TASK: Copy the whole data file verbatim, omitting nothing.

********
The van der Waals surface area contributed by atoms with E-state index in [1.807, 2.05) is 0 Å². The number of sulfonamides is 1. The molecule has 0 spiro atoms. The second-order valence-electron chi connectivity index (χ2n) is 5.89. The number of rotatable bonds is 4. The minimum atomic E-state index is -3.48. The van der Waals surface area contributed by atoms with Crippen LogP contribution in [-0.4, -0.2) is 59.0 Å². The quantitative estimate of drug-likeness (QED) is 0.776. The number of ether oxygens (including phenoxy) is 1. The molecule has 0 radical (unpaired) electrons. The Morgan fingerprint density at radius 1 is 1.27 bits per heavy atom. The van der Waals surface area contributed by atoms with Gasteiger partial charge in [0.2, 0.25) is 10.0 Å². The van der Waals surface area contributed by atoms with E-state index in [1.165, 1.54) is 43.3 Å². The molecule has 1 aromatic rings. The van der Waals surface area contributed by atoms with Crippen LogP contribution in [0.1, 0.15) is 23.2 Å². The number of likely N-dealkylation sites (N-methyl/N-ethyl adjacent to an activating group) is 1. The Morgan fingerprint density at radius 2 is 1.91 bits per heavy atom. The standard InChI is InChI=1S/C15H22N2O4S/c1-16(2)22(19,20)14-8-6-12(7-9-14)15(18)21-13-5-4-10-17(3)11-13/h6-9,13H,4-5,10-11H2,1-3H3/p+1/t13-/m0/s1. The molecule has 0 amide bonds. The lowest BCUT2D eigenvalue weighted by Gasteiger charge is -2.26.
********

The van der Waals surface area contributed by atoms with E-state index in [1.807, 2.05) is 0 Å². The number of sulfonamides is 1. The molecule has 0 spiro atoms. The second-order valence-electron chi connectivity index (χ2n) is 5.89. The number of rotatable bonds is 4. The minimum atomic E-state index is -3.48. The van der Waals surface area contributed by atoms with Crippen LogP contribution in [-0.4, -0.2) is 59.0 Å². The quantitative estimate of drug-likeness (QED) is 0.776. The number of ether oxygens (including phenoxy) is 1. The molecule has 0 radical (unpaired) electrons. The Morgan fingerprint density at radius 1 is 1.27 bits per heavy atom. The van der Waals surface area contributed by atoms with Gasteiger partial charge in [0.2, 0.25) is 10.0 Å². The van der Waals surface area contributed by atoms with E-state index in [1.165, 1.54) is 43.3 Å². The molecule has 1 aromatic rings. The van der Waals surface area contributed by atoms with Crippen LogP contribution in [0.1, 0.15) is 23.2 Å². The number of likely N-dealkylation sites (N-methyl/N-ethyl adjacent to an activating group) is 1. The Morgan fingerprint density at radius 2 is 1.91 bits per heavy atom. The standard InChI is InChI=1S/C15H22N2O4S/c1-16(2)22(19,20)14-8-6-12(7-9-14)15(18)21-13-5-4-10-17(3)11-13/h6-9,13H,4-5,10-11H2,1-3H3/p+1/t13-/m0/s1. The molecule has 0 amide bonds. The lowest BCUT2D eigenvalue weighted by Gasteiger charge is -2.26.